Friday, August 29, 2014
Q&A with Miranda Sherry author of Black Dog Summer
What inspired this book?
I was inspired by the way stories bind us together as families and connect us, even after someone dies. When the main character in Black Dog Summer is murdered, she finds that she’s still tied to her sister and her daughter by their continuing stories as they battle to make their way the a world without her. She becomes drawn in, unable to leave until her story has been told.
I was inspired by the possibility that within the violent reality of the world we all live in now, when things seem at their worst, there’s hope for redemption and healing. I wanted the book to take the reader on a journey: through the dark places in which the sinister spectre of a black dog (the embodiment of all that violent energy) stalks through the narrative, and into a space where the light finds a way through.
What was the best part of putting together the book?
I’d say the best part was the sense of peace I gained from writing every day, from chipping away, even when I didn’t feel like it, even when I was working on a part of the book that seemed so impossibly difficult that it felt as if I was being scraped raw. That discipline to keep coming back to the page, to keep defying that terrible, blinking cursor in its blank white space, to push through the doubt and the fear that comes when you’re trying to create something, that was incredibly empowering, and has left me changed.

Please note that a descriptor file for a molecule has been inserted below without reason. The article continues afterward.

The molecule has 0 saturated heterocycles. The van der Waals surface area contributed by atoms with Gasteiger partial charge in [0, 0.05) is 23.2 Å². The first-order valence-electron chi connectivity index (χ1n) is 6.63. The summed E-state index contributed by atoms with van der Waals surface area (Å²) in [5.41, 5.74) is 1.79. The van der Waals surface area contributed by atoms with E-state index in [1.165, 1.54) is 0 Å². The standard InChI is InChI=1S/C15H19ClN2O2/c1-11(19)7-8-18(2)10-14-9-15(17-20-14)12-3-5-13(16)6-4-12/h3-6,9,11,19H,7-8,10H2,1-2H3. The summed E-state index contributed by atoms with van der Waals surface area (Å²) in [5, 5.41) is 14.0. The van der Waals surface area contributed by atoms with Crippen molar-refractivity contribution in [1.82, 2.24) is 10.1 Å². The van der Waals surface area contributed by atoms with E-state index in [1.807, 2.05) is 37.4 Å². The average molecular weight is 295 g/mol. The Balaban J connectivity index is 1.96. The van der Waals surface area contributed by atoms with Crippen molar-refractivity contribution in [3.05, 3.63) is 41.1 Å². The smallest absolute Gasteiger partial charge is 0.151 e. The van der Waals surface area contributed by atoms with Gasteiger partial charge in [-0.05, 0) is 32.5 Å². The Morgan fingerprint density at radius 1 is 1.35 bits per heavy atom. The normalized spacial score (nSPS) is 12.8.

What's been the response to the book?
The book has been out in the UK for a few weeks now, and has already received some truly heartening reader reviews on Amazon and Goodreads, mentioning that it was ‘beautifully written’ and kept them turning the pages. It was also made ‘Book of the Month’ on Hive.co.uk, which was a big thrill for me, and hugely encouraging. I hope my fellow South African readers find it as engaging, and I look forward to hearing their thoughts.
What new projects are you working on?
I never say much about the book I’m busy with until the first draft is safely done and dusted. I feel that telling anyone even a tiny aspect of the story tends to lessen the urgency to write it, and I need that urgency to power through the difficult writing days. I will say though, that it’s a new novel that features (amongst other things) a vegetable garden, a secret grave, and a dead horse. That’s all I'm giving away for now...
Anything else you'd like to say?
When I was little, there was a massacre on a rural farm that resulted in the death of someone I knew. It was the first time my life was touched by violence and it affected me deeply. Black Dog Summer was born from the fears and questions that had been plaguing me since.